Okay, so number one, they’re appropriate for basically any level of irritability. So obviously when someone comes in and they have really severe, really acute back pain and the irritability is really high, you’re not gonna have as much freedom for exercise selection, right? You’re gonna have to find things that are appropriate for that specific individual. And when someone’s super flared up, it can oftentimes be really hard to find an exercise that not only what we’re going for is relieving symptoms, but that doesn’t flare that person up, And we try to get around this by using really low-level exercises like the cat-cow, like the bird dog, like the bodyweight glute bridge, which is not necessarily bad. I mean, oftentimes for acute low back pain, those can be really good movements to keep that person moving, to decrease fear during the first few days, but it’s typically the movement of the spine if anything, that’s gonna flare the person up. And so what I see is that we can potentially have not only more aggressive exercises early on, but more of a pain-reducing effect by utilizing isometrics. So again, imagine the person that comes in two or three days of really acute flared low back pain, where the actual movement of the spine, whether that be flexion, extension, side bend, whatever, is the thing that flares that person up. Well, we could use something like a Chinese plank. where the person is laid out in that reverse plank position across two benches, two boxes, two objects, and they’re just holding a really hard, sustained contraction. They’re contracting the glutes, they’re contracting the hamstrings, they’re contracting the lumbar spine. Or a back extension machine where you’re locked in and you’re just holding your back in a set position. Or the reverse hyper. We talked about the benefits of the reverse hyper a few weeks ago, but what about just getting in the position and holding in a straight line in that reverse hyper machine or even something like a GHD holding your body out in a straight position these are all examples of isometrics and what you’ll find is that even individuals that have higher irritability they can tolerate a form of an isometric because it is the actual movement of the spine that flares their symptoms. We eliminate that problem entirely here. They get the benefits of the load, they get the benefits of the blood flow, but they don’t get any of the potential negative side effects of taking that irritated tissue through the full range of motion. So number one is it’s appropriate for any level of irritability. Now obviously if someone’s lower irritability, we have a lot more options. We can do it way more aggressively, but usually, it’s the higher irritability that can be more challenging to find an appropriate exercise for.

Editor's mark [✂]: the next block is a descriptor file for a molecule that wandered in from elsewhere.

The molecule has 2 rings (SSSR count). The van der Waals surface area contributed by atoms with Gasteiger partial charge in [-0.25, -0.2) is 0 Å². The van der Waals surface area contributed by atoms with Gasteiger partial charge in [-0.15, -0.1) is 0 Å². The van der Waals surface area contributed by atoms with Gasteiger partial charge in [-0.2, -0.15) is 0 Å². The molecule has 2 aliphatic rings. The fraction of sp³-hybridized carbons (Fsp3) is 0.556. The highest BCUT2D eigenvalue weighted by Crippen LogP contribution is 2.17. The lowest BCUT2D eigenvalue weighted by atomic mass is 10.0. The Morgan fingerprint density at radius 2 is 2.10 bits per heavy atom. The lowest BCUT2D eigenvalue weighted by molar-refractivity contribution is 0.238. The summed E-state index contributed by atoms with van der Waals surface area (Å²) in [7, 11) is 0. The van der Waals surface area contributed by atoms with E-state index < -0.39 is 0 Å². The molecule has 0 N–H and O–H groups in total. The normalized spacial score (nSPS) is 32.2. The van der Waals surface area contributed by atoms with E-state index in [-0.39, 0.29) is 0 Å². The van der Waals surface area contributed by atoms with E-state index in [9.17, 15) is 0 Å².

This leads us to point number two, which is the pain-reducing effect of isometric exercises. And so again, we’re going to take some of the research that we’ve seen in some of the extremity tendon loading research studies like the patellar tendinopathy research around the 5×45 is what so many people either use as a starting point or are basing some of their exercise prescription on. In the older study, they were utilizing five sets of a 45-second hold at somewhere around 70% MVIC. And what they saw in that study for the patellar tendon is that progressive sets decreased the pain significantly. By the end of those five sets, we saw a really significant pain reduction but we did not see that in the other forms of exercise. And so clinically, I’m taking that research and applying it to the spine. And so when someone starts that isometric loading, they might have some pain. You know, let’s take the Chinese plank again, that reverse plank as an example. When someone’s got significant lower back pain and they lay over those two objects, two benches, two boxes, whatever, that first set might cause a bit of pain. But you’ll see that progressive set, set two, set three, set four, set five when they’re holding that 30 to 45 to a minute prolonged sustained contraction, that you see this oftentimes this nice pain-reducing effect with each set after. And by the end of it, they have significantly reduced pain by actually challenging and loading their spine. And what a very empowering type of exercise for someone with pretty significant pain to realize that loading the spine and actually challenging it in a way can actually reduce the pain. And so if we see that change in the clinic, I’ll just tell the person, this is your new painkiller. Okay, this is your new ibuprofen, this is your new Tylenol. And the cool thing about isometrics is they can often be done not only daily, but multiple times throughout the day. So if you’re feeling like the pain is increasing or something is making the spine a bit more irritable that you’re doing throughout the day, you can use this as a tool, hit a few sets of these isometrics, those long sustained contractions to be able to reduce the symptoms. So number two is the pain-reducing effect.